COVID Alert app is another tool to help in battle against virus, microbiologist says

So far, fewer than three million people across Canada have downloaded the federal COVID alert app. Jason Kindrachuk, assistant professor and Canada Research Chair in Emerging Viruses at the University of Manitoba, says the app could be a game changer.

Jason Kindrachuk says app helps identify if you've been in contact with someone who has tested positive

The federal COVID Alert App has been available in Saskatchewan now for about two weeks. (Morgan Modjeski/CBC )

So far, fewer than three million people across Canada have downloaded the federal COVID Alert app.

One researcher is hoping that number increases dramatically in the coming weeks. Jason Kindrachuk, assistant professor and Canada Research Chair in Emerging Viruses at the University of Manitoba, says the app could be a game changer.

"I think that this is probably one of the best things that we can have moving forward to try and get people some sort of discrete mechanism to identify whether or not they have potentially been around somebody that's been exposed," Kindrachuk told Saskatoon Morning's Leisha Grebinski.

"And doing it in a way that gives a quick turnaround notification without providing any personal identifying information."

In Saskatchewan the app has been available to download for the past two weeks. The app uses Bluetooth technology to connect to other phones with the app. 

Jason Kindrachuk, an assistant professor and Canada Research Chair in the department of medical microbiology and infectious diseases at the University of Manitoba, says the COVID Alert app is an essential tool to combat the virus. (Jaison Empson/CBC)

When someone gets a positive COVID-19 test, they are given a code to put into the app. Then, any phone that has come into close contact with them will be notified that they were close to a positive COVID-19 patient.

"It will look for basically a period of about 15 minutes, because that seems to be the time period in which we see the majority of transmission events occurring from what we think about this virus," Kindrachuk said.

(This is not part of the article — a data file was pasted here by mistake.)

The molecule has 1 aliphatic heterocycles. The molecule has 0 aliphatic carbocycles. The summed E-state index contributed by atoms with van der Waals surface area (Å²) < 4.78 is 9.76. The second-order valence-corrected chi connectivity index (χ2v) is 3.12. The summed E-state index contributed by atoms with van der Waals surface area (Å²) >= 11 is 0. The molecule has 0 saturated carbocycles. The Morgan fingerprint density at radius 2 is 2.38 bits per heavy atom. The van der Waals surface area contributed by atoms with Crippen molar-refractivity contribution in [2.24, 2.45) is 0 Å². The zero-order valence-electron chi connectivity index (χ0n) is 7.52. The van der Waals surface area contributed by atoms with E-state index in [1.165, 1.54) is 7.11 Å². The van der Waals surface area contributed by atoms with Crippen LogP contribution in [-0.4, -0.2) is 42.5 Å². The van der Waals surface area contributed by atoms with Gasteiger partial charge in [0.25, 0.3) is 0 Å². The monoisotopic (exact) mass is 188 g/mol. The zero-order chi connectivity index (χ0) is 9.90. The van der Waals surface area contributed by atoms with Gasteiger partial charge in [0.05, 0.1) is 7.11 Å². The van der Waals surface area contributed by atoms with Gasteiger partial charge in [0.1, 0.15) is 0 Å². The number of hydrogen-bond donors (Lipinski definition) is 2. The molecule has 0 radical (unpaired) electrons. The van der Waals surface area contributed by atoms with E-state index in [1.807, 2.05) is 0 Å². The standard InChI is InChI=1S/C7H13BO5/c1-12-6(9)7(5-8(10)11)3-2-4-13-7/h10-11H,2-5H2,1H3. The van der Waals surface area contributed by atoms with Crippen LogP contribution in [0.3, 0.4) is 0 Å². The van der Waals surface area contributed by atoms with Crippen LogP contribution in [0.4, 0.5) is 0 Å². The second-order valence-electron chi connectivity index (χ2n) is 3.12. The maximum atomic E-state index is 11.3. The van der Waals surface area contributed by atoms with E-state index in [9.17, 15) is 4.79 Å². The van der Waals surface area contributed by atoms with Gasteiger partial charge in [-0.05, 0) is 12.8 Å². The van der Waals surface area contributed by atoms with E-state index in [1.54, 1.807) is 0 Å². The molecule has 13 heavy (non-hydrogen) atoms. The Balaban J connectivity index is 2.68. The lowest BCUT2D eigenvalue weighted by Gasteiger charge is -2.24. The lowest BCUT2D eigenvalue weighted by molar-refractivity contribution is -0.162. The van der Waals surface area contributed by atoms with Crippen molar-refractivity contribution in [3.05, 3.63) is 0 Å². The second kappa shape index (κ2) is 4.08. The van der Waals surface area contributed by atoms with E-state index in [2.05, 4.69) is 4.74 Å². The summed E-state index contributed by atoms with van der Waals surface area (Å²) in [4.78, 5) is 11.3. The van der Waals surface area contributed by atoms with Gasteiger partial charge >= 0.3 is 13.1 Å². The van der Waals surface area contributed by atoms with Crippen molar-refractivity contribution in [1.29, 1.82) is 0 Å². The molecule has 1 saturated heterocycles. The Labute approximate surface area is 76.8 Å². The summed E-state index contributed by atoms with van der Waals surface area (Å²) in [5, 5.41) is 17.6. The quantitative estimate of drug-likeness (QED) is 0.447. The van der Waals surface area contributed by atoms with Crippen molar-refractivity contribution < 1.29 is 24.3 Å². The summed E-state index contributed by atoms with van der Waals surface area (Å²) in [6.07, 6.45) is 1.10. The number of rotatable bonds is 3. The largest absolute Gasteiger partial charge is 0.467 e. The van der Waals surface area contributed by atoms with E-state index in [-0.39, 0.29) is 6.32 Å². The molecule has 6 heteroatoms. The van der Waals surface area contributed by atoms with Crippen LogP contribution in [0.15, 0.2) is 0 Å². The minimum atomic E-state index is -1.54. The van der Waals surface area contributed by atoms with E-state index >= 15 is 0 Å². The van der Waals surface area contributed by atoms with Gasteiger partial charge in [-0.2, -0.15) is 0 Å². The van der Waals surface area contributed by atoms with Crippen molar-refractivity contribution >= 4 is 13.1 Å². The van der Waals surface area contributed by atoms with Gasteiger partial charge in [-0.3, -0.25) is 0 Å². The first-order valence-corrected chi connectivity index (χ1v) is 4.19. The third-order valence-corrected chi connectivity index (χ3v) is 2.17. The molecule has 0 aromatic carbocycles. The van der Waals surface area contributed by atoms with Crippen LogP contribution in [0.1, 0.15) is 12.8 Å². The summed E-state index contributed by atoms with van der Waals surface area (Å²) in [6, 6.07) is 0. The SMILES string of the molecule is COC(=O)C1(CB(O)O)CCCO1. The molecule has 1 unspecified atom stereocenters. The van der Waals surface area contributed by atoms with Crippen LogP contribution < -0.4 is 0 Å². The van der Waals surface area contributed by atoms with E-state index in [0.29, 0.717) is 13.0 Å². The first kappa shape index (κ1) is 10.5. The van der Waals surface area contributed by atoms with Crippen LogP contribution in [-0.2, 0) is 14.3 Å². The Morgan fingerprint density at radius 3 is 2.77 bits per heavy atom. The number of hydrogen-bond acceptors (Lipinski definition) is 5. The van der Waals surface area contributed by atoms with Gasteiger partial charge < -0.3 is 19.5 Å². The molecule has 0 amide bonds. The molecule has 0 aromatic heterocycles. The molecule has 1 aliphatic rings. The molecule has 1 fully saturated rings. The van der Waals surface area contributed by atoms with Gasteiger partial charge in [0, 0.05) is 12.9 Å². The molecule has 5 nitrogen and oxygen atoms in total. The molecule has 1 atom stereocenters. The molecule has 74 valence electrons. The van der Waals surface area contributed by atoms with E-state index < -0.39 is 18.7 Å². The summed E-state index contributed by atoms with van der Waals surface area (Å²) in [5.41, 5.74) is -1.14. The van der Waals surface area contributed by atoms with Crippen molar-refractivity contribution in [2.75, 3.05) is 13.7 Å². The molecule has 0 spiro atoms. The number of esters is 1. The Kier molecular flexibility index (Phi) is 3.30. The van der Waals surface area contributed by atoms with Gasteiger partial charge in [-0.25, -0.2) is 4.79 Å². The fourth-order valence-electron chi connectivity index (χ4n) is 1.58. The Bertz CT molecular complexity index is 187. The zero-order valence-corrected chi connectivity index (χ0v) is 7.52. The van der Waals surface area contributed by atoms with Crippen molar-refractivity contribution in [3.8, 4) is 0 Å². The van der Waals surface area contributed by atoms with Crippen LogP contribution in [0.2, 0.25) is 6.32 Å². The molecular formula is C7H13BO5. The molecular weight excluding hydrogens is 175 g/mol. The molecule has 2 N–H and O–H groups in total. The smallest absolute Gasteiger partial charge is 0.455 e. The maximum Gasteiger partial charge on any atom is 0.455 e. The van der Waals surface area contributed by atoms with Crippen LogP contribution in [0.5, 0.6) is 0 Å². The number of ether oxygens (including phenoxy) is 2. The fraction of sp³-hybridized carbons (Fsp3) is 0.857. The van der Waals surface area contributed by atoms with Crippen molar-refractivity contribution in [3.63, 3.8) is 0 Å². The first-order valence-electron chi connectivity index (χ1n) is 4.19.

The app will then give instructions on which symptoms to monitor for, advice for self isolation, or testing if symptoms develop. 

It does not collect any personal information.

Kindrachuk, who is currently on a one-year secondment to the University of Saskatchewan as part of a collaborative team advancing COVID-19 research, said the app's effectiveness will depend on how many people download it.

"I think we're starting to see an uptick [in people downloading the app]," he said, adding, "The more people that that can actually get it onto their phones, the better we're going to be in terms of being able to to see the long term benefits of this."

The app is another tool in the fight against COVID-19 along with contact tracing.

The COVID Alert app tracks the locations of phones relative to other phones, and notifies users if they have been in proximity to another app user who has tested positive for COVID-19. (Justin Tang/The Canadian Press)

The app is a more expedient way of notifying people that they came into contact with the virus, Kindrachuk said, adding a faster notification could be the difference between someone going to the store and not going to the store while asymptomatic.

But the app does have limitations because it doesn't collect any personal information.

For example, if you do get an alert on your phone you won't be able to identify who it was you came in contact with and under what circumstances.

"I look at this as being another piece of the puzzle for us to try and get through this as quickly as possible," Kindrachuk said.

He encouraged everyone to download the app.

"Even if you don't think you will ever be around people that have COVID, we've seen more than enough stories of people that had no idea that they would ever be exposed or be in a situation where they'd be exposed and ended up positive," he said.

"This virus doesn't know any boundaries. So for us, this is probably one of our best pieces of ammunition we have right now to fight back against it."

With files from Saskatoon Morning


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